The Armenian rescuers celebrate professional holiday on September 4. Mediamax talked to Minister of Emergency Situations of Armenia Davit Tonoyan on this occasion.
- Mr Tonoyan, you took the position of Armenian Minister of Emergency Situations (MES) nearly half a year ago. I guess this time was enough to get acquainted with the system and detect its strengths and weaknesses. Could you introduce them?
- I will answer in Aesop’s style: the source of our strengths and weaknesses is the personnel.
We have highly professional and dedicated specialists in all sectors. We also have some unqualified people with no place in our sector, and they already know it well.
Implementation of progressive systemic reforms is the most efficient way of working with staff. Urgent issues on Armenian government’s agenda also involve these reforms, conditioned by modern challenges.
I would not like to sound ambitious, but we have succeeded in forming trust among the people. The society now believes in soonest response from 911. It is not a coincidence that 911 service received more than 1mn 55k calls in the first half of 2017, and none was unanswered.
By the way, structure reforms were also conditioned by the fact that many departments have the same function, while their work is uncoordinated. So, such departments are in urgent need of reforms.
- It seems that you aim at changing our stereotyped conception of MES as mainly a reactive structure, trying to transform it into a more proactive system.
- Our response to emergency situations includes reduction of natural and manmade disaster risk, assessment, prevention and elimination of potential consequences. In other words, we have incorporated a new management culture: disaster management system (risk reduction, resistance, elimination of consequences), which is gradually moving towards electronic platforms.
We have also added a substantional change in our response system. Our action plan depends on the following circumstances: vulnerable groups: children, disabled people, residents of bordering communities, participants of Artsakh liberation war; beneficiaries: communities, large settlements, cities and so on. MES implements long-term programs, mainly financed by international organizations.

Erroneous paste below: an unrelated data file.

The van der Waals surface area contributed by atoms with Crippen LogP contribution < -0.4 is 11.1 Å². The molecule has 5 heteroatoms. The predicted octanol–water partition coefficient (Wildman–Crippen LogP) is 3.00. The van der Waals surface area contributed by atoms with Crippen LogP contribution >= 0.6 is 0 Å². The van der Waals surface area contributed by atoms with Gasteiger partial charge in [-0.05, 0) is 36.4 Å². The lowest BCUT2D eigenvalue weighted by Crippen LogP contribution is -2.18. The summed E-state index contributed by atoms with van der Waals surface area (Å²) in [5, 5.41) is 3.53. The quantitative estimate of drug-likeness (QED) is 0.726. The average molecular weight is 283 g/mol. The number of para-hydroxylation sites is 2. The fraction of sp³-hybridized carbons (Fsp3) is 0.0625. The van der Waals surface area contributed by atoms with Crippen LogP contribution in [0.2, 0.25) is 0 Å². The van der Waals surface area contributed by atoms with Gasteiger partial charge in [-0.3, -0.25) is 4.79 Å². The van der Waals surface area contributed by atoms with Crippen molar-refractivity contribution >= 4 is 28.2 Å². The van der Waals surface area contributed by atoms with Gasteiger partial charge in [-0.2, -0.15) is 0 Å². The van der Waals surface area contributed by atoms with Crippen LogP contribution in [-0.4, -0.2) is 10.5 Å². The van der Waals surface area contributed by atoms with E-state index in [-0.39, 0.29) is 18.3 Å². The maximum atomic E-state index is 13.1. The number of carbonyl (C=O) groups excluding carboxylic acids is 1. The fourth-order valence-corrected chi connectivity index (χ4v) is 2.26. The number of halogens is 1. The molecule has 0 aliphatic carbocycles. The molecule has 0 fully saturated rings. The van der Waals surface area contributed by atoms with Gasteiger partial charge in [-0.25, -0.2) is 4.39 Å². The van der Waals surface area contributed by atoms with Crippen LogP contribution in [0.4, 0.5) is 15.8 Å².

- The Armenian government’s new program provides for launch of unified disaster risk reduction electronic system in 2017-2020. Could you tell us more about the system and its operation?
- MES unified disaster risk reduction electronic system is one of the main tools for solving various issues and providing MES’s effective operation, as well as organizing different management processes in the sector of emergency situations and civil defense. It will facilitate the development of Innovative Technologies and implementation of a number of concepts and modern strategic program, including “Strategic program on e-governance in Armenia” and “National strategy on disaster risk management in Armenia”.
The system will be incorporated in the structural, separate and regional departments of MES. Relevant protection level will help us coordinate our processes with management systems, databases and infrastructures of other state structures and organizations, while system operation and software security assurance will be provided through licensed packages.
- Recently MES has done a lot of work in bordering communities, creating civil defense bases. When do you plan to finalize this process?
- This work is implemented upon the decision of the Armenian government. Collective Center of Civil Defense Forces was formed in 2015 in the composition of Civil Defense Department of MES. The creation of bases of Civil Defense Department in 11 bordering villages of Tavush region was yet another achievement over these three years. They involve young people from relevant communities. The bases were established for performing qualified protection in bordering communities: accomplishment of rescue and firefighting activities in different emergency situations, preservation of protected areas (reservoirs, water sources, bridges), detection of mined areas, installment of traffic signs, territorial surveillance, support for detection and evacuation of the affected people and first medical aid in the areas of accidents and disasters. We will continue staying focused on the mentioned issues.